UFC Vegas 64 doesn’t seem like a good card for betting. I’ll keep my action small, since I plan to have more wagers on UFC 281 next week.
Here are my main card picks.
Darrick Minner vs. Shayilan Nuerdanbieke
I’m underwhelmed by the footage of Shayilan Nuerdanbieke. The Chinese fighter is a physical specimen with good wrestling and well-timed entries, but he has a lot of holes in his game.
He throws extremely wide punches, lacks defense and doesn’t have the positional control to complement his wrestling. He also has numerous submission losses on his record and this is the type of fight where he can’t afford to leave his neck in the wrong place or get reversed.
Darrick Minner is known as a wild and chaotic submission grappler, but the rest of his game has come along in recent years. I consider him the more technical striker and he might be able to land takedowns of his own on the Chinese grappler.
The big knock on Minner has been his inability to pace himself and maintain composure in the later rounds. If he doesn’t secure the early finish, he typically gets finished himself.
Minner is aware of the mistakes he’s made in previous fights and if he’s ever going to put on a complete mixed martial arts performance, this would be the ideal opponent for him.
The Nebraska native has lethal neck attacks and is a good scrambler when he’s fresh.
There are risks when betting Darrick Minner, but he is certainly the side at +180.
Tagir Ulanbekov vs. Nate Maness
It seems weird that Nate Maness is dropping to flyweight, because he was one of the larger bantamweights on the roster.
“Mayhem” hits hard, has serviceable boxing from both stances and decent first layer takedown defense, but his game is unremarkable.
In previous fights, he has shown an inability to get up from bottom position – and that doesn’t bode well for him against a Dagestani wrestler.
Tagir Ulanbekov hasn’t set the world alight like some of his teammates, but you can usually rely on him to put on solid performances.
The Dagestani is vulnerable to low kicks and head strikes, but he should be able to compete just fine in a kickboxing match.
His biggest edge is in the grappling department. Ulanbekov has nice timing on his open space takedowns and will chain attempts from the clinch.
Maness does a good job of fighting hands and sprawling, but I think Ulanbekov’s tenacious approach will earn him top position – where he can probably ride out rounds.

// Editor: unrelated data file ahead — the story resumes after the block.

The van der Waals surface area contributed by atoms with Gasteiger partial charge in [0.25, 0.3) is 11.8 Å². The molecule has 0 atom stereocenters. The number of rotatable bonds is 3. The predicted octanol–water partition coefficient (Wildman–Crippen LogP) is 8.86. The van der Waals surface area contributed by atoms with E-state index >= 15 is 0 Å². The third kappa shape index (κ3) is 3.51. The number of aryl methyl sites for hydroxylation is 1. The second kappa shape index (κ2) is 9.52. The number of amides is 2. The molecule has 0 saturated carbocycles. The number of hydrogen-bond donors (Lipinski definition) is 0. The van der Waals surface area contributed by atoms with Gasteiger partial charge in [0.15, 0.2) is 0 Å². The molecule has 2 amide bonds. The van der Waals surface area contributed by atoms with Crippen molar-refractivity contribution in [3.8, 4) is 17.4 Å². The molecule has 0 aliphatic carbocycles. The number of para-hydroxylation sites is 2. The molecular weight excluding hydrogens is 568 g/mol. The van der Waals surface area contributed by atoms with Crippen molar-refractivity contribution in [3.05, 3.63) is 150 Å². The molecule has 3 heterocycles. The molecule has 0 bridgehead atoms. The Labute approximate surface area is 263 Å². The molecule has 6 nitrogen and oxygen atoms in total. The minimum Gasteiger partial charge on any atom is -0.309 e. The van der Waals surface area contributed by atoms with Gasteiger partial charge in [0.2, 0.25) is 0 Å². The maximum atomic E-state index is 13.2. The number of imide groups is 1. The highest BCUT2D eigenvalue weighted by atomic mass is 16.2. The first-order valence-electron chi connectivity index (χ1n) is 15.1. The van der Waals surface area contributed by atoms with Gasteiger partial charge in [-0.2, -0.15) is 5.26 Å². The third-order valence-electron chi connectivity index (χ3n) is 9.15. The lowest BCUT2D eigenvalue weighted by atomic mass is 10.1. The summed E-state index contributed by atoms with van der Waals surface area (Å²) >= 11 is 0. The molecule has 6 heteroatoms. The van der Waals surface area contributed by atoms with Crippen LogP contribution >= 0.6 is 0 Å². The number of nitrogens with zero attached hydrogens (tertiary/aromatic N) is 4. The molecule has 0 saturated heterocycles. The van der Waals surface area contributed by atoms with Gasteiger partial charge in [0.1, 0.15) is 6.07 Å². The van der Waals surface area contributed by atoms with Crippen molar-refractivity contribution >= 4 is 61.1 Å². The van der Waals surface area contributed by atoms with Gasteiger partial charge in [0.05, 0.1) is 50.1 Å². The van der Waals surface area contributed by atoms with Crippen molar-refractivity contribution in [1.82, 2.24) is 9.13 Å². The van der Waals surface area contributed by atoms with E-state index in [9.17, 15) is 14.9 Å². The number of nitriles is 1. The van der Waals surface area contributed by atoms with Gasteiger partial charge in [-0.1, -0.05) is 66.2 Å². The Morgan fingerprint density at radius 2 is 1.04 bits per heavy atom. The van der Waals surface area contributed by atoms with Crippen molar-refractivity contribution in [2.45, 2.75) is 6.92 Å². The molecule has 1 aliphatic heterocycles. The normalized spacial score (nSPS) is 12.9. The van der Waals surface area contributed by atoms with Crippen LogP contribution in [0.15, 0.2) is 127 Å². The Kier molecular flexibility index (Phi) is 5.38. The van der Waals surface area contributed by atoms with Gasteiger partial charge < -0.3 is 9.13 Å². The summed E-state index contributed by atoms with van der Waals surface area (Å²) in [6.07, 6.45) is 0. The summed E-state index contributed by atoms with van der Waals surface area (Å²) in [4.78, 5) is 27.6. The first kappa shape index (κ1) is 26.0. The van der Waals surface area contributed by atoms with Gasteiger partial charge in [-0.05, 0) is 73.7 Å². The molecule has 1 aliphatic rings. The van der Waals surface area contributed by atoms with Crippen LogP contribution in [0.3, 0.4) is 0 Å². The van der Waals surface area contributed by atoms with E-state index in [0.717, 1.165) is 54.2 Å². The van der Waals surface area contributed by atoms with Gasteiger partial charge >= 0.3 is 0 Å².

I do have a few concerns about Ulanbekov. He doesn’t put the pedal to the metal and run away with rounds and he’s not the most physical athlete.
Maness seems like a strong dude and if he’s not compromised by the weight cut – physicality could be an advantage for him here.
Tagir Ulanbekov should win this fight, but I’m not thrilled by his -220 price tag.
Chase Sherman vs. Josh Parisian
Skill for skill, Chase Sherman is a much better fighter than Josh Parisian. Of course, fights don’t take place on paper and there is more to winning than just technical proficiency.
While Sherman lacks head movement, he is the much sharper offensive boxer and has powerful low kicks as well. His biggest shortcomings are that he fades late in fights and is a terrible bottom position grappler.
Josh Parisian doesn’t have much process behind his striking and I don’t think he’s a good wrestler either.
His best asset is that he is a large amorphous blob of biomass, which is useful if he can secure top position. Relying on his superb durability, I could see Parisian block punches with his face and then somehow get the fight to the mat in the later rounds.
A takedown from a caught kick is definitely possible.
That said, Sherman should light this guy up and possibly finish him. We saw Sherman get a third round knockout in his last performance, so perhaps cardio has become a focal point of his training camps?
I took a small bet on Chase Sherman at pick ‘em odds, I think you can get to 60% implied.
Neil Magny vs. Daniel Rodriguez
Neil Magny has never endeared himself to the fans, probably because his style isn’t aesthetically pleasing and he generally wins on points.
I expect him to stay on his bike, firing long straight punches and front kicks at a more compact opponent. When Daniel Rodriguez enters the pocket, look for Magny to tie him up, land volume in the clinch and try to muscle him to the mat.
We’ve seen him use this approach effectively against Geoff Neal, who shares some similarities with Rodriguez.
It just depends on whether Rodriguez is able to get his striking offense going at his preferred range.
Rodriguez is an infinitely superior boxer and he should land the more eye-catching shots.
I’m leaning towards Neil Magny as a pick, but I don’t want to get involved in this fight at all.
Marina Rodriguez vs. Amanda Lemos
Both women are predominantly Muay Thai strikers, although there are a few subtle differences.
Marina Rodriguez has the higher output and is the more dangerous clinch striker, whereas Amanda Lemos has tighter boxing and is more of a knockout threat.
Lemos has good feints, counters and distance management – so I expect the first few rounds to be close. However, we’ve seen Lemos fade in fights and I don’t think her style is suited to five round main events.
Furthermore, Lemos is arriving in Las Vegas late in the week and will have to immediately start cutting weight.
We’ve seen Rodriguez maintain her output into the championship rounds before and I can see her overwhelm Lemos with an avalanche of volume. We saw Lemos controlled in the clinch by Mizuki Inoue and I think she’s going to get battered with elbows and knees while being held against the fence this weekend.
It’s possible Lemos gets some grappling going, but I don’t think she’ll be able to sustain that kind of game plan. If Rodriguez survived on the mat against Mackenzie Dern, I think she can hang in there against Lemos.
I like Marina Rodriguez in this spot, I hope she finally gets a title shot.